Fashion offers a rich platform from which to reflect on key narratives over debates concerning the function of intellectual properties role in the creative industry. This is because it sits in what has been termed ‘IP’s negative space.’ That is areas of the creative industries that are said to function with limited or low levels of IP protection, but that still display high levels of innovation and creativity. Theories of IP’s negative space, suggest that intellectual property law may, in fact, play a very insignificant role in the field of fashion. This paper interrogates the IP’s negative space argument, it does so through empirical research conducted with designers as part of my PhD thesis that focuses on the role of IP in the everyday context of fashion practice. Thus, the purpose of the research is to offer a better understanding of how intellectual property law (e.g. copyright, trademark, and design rights) influences creativity, cultural production and business/commercial practices especially among independent and emerging designer brands in the creative economy. So far, this is an area in which there has been much theoretical debate, but relatively limited empirical research or investigation.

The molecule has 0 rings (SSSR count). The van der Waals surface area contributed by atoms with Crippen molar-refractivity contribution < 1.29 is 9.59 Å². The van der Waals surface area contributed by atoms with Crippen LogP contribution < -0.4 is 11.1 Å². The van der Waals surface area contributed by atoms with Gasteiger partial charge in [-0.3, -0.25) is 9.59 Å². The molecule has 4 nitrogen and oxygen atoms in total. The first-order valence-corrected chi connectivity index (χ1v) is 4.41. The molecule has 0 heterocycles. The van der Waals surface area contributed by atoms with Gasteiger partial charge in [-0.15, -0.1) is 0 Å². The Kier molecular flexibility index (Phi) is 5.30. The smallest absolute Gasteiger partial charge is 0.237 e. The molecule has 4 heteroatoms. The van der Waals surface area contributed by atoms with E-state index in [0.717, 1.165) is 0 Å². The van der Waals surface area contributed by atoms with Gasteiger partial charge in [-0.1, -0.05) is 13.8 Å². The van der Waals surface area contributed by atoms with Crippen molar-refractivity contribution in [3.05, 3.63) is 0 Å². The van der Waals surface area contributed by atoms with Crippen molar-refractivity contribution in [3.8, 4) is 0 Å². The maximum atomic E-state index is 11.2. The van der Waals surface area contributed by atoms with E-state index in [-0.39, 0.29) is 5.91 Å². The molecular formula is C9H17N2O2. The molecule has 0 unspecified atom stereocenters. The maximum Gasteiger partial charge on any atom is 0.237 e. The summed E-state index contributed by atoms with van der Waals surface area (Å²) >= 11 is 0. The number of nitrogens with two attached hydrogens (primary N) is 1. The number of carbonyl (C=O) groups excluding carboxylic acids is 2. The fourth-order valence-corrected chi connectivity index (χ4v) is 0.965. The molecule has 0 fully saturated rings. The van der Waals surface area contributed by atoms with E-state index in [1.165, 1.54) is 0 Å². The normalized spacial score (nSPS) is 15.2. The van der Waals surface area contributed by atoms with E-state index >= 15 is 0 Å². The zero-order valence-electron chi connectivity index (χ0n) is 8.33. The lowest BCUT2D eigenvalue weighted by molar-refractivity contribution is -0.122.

|Title of host publication||17th Annual Intellectual Property Scholars Conference at Benjamin N. Cardozo School of Law|
|Publication status||Accepted/In press - 10 Aug 2017|